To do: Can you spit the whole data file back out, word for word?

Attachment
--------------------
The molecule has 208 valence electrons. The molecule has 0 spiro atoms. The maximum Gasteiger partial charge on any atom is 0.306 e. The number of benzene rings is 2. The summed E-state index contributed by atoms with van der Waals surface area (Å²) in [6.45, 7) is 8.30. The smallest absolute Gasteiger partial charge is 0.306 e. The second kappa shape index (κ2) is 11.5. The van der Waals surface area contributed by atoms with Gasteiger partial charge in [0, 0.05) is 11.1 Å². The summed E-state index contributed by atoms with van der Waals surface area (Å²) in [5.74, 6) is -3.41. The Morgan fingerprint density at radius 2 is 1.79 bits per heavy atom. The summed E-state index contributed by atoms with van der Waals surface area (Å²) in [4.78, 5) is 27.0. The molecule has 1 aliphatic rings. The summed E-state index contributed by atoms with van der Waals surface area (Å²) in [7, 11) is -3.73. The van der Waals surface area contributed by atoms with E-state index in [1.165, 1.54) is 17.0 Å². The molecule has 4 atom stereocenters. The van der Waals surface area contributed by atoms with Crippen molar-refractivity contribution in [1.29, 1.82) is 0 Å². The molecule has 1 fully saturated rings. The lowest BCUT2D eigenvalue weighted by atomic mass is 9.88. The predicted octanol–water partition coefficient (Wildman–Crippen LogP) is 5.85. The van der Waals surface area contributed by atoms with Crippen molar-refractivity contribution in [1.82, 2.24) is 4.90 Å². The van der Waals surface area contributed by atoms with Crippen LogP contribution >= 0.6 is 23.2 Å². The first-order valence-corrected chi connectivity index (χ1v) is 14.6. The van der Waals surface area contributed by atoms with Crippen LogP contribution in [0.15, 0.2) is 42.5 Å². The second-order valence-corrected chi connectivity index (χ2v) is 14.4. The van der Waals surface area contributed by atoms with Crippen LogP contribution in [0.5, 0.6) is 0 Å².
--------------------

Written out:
The molecule has 208 valence electrons. The molecule has 0 spiro atoms. The maximum Gasteiger partial charge on any atom is 0.306 e. The number of benzene rings is 2. The summed E-state index contributed by atoms with van der Waals surface area (Å²) in [6.45, 7) is 8.30. The smallest absolute Gasteiger partial charge is 0.306 e. The second kappa shape index (κ2) is 11.5. The van der Waals surface area contributed by atoms with Gasteiger partial charge in [0, 0.05) is 11.1 Å². The summed E-state index contributed by atoms with van der Waals surface area (Å²) in [5.74, 6) is -3.41. The Morgan fingerprint density at radius 2 is 1.79 bits per heavy atom. The summed E-state index contributed by atoms with van der Waals surface area (Å²) in [4.78, 5) is 27.0. The molecule has 1 aliphatic rings. The summed E-state index contributed by atoms with van der Waals surface area (Å²) in [7, 11) is -3.73. The van der Waals surface area contributed by atoms with E-state index in [1.165, 1.54) is 17.0 Å². The molecule has 4 atom stereocenters. The van der Waals surface area contributed by atoms with Crippen molar-refractivity contribution in [1.29, 1.82) is 0 Å². The molecule has 1 fully saturated rings. The lowest BCUT2D eigenvalue weighted by atomic mass is 9.88. The predicted octanol–water partition coefficient (Wildman–Crippen LogP) is 5.85. The van der Waals surface area contributed by atoms with Crippen molar-refractivity contribution in [1.82, 2.24) is 4.90 Å². The van der Waals surface area contributed by atoms with Crippen LogP contribution >= 0.6 is 23.2 Å². The first-order valence-corrected chi connectivity index (χ1v) is 14.6. The van der Waals surface area contributed by atoms with Crippen LogP contribution in [0.15, 0.2) is 42.5 Å². The second-order valence-corrected chi connectivity index (χ2v) is 14.4. The van der Waals surface area contributed by atoms with Crippen LogP contribution in [0.5, 0.6) is 0 Å².